Well, that depends on your definition of best. It depends on your needs and purpose of your AR15. If you know what you want in an AR15 it's easier to narrow it down.
For me, my AR15's are personal and home defense weapons first and foremost. I may use them for target shooting or hunting on occasion, but those are secondary uses.
Generally speaking, Colt has been hailed as the standard by which all others are measured. The reason behind this is simple, Colt makes as close to a milspec weapon that civilians are allowed to own, or at least some believe that and it's not far from the truth.
What makes an AR15 milspec? It's a set of standards laid out for Colt that they must meet in order for the rifle to be used by the US military since they have the contract for the production of the M4 carbine for the US military. These standards include (but are not limited to) HPT/MP Inspected MIL-B-11595E barrel steel, chrome lining (inside the barrel and the bolt carrier), M4 feedramps, an M16 bolt carrier, a properly staked carrier key, a black extractor spring (opposed to the blue one), a bolt that has been shot peened and high pressure and magnetic particle tested, and an H buffer (for carbines).
These are some of the more expensive quality control procedures and materials used in the AR15 business and many AR15 manufacturers skip some or most of these steps in their production of AR15's. Skipping these steps results in a lower quality rifle that "might" be less reliable or capable.
The only brands I know that follow these most important standards are Colt, BCM, LMT, Spikes Tactical, and Daniel Defense. Those that are close include Noveske, Smith & Wesson, and Sabre Defense.
Rock River Arms, Del-Ton, Stag, Bushmaster, DPMS, CMMG, and Olympic (just a sampling of some of the common brands out there) tend to fall short in many of the most important factors regarding quality control and quality materials. That doesn't mean they are bad rifles or that they won't work well. In many cases they will work fine, but if you are going to trust your life to a rifle, $100 or so is cheap insurance.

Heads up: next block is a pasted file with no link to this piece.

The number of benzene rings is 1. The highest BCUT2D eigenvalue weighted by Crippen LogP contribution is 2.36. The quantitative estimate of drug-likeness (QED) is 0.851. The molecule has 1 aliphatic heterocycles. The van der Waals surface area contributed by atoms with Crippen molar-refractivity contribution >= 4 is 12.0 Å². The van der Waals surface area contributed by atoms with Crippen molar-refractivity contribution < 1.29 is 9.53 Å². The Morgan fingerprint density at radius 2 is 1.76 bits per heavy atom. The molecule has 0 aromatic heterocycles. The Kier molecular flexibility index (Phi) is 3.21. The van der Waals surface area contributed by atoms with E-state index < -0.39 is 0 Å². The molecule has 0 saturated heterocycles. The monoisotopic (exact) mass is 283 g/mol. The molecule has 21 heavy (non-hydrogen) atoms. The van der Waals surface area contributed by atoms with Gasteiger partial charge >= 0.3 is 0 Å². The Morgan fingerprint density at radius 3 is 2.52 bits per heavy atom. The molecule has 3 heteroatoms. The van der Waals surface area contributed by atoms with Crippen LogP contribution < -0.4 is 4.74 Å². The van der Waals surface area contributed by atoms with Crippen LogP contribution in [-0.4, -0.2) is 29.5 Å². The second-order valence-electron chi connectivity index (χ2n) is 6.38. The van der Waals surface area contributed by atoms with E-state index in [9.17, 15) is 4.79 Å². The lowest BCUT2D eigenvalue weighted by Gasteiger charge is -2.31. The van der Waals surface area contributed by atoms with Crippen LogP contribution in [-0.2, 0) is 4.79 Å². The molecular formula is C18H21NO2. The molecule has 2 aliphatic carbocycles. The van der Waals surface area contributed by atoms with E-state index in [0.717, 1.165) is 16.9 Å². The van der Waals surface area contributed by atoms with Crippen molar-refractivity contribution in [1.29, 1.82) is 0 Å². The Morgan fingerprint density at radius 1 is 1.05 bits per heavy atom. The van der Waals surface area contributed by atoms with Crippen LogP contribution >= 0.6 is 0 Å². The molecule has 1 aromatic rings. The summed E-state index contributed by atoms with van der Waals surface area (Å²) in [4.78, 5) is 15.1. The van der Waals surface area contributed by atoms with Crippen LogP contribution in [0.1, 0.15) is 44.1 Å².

Now, if you don't happen to own a rifle that "made the cut", don't despair. There are quality guns out there that don't meet milsepc requirements. You may not need a "milspec gun". Some companies exceed milspec in some ways. Also, you can upgrade your AR15 to a higher standard without too much work if you feel the need.
Also realize that I am talking about complete rifles. Most of the companies I have mentioned make some decent parts. For instance, I have DPMS, RRA, and Stag stripped lower receivers that I have built up and work perfectly well. In fact, a complete Stag lower is 100% milspec. Most of these companies fall short with their complete bolt carrier groups and/or barrels.
Many shooters will say, "I have a RRA and put 800 rounds through it without an issue". What they don't realize is that some of the more serious shooters will do that much shooting in one day. If you don't shoot a lot, you probably get a better value with a Bushmaster or a Stag. There's NOTHING wrong with that. Many shooters will never put more than a case of ammo through their AR15, if that. Heck, if you are looking for the most accurate, RRA makes a hell of an accurate varminter for the money.
However, I am talking about the best quality rifle that will give you the most reliability for a serious defensive shooter, for the best price. Read for yourself what Pat Rogers has done to Filthy 14, a BCM 16" mid-length AR15 that has seen over 30,000 rounds at last count.
So, you might ask me, which brand is best? I will usually say BCM. It is proven, it meets the standards set forth to meet "milspec" requirements, they have a lifetime warranty, and they can usually be found at some of the best prices for a rifle of that quality. Another thing that makes them great, they sell a variety of uppers in more configurations than anyone else I can think of.